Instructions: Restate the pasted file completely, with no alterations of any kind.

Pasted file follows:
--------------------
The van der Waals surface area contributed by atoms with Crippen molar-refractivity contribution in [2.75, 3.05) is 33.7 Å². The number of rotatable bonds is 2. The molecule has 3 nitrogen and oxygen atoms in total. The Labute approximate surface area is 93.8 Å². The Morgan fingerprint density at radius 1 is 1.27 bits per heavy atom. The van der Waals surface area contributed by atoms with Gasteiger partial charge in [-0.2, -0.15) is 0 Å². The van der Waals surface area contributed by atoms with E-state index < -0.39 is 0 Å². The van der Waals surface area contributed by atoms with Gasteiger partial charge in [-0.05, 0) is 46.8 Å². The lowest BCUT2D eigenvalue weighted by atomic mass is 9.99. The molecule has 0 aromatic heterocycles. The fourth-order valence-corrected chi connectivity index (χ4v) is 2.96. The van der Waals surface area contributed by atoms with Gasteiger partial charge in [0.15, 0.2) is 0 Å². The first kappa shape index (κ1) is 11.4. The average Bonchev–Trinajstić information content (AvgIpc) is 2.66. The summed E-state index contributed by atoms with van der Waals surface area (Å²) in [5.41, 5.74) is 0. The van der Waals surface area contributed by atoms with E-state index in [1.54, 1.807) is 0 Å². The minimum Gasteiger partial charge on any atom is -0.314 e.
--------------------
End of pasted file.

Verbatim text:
The van der Waals surface area contributed by atoms with Crippen molar-refractivity contribution in [2.75, 3.05) is 33.7 Å². The number of rotatable bonds is 2. The molecule has 3 nitrogen and oxygen atoms in total. The Labute approximate surface area is 93.8 Å². The Morgan fingerprint density at radius 1 is 1.27 bits per heavy atom. The van der Waals surface area contributed by atoms with Gasteiger partial charge in [-0.2, -0.15) is 0 Å². The van der Waals surface area contributed by atoms with E-state index < -0.39 is 0 Å². The van der Waals surface area contributed by atoms with Gasteiger partial charge in [-0.05, 0) is 46.8 Å². The lowest BCUT2D eigenvalue weighted by atomic mass is 9.99. The molecule has 0 aromatic heterocycles. The fourth-order valence-corrected chi connectivity index (χ4v) is 2.96. The van der Waals surface area contributed by atoms with Gasteiger partial charge in [0.15, 0.2) is 0 Å². The first kappa shape index (κ1) is 11.4. The average Bonchev–Trinajstić information content (AvgIpc) is 2.66. The summed E-state index contributed by atoms with van der Waals surface area (Å²) in [5.41, 5.74) is 0. The van der Waals surface area contributed by atoms with E-state index in [1.54, 1.807) is 0 Å². The minimum Gasteiger partial charge on any atom is -0.314 e.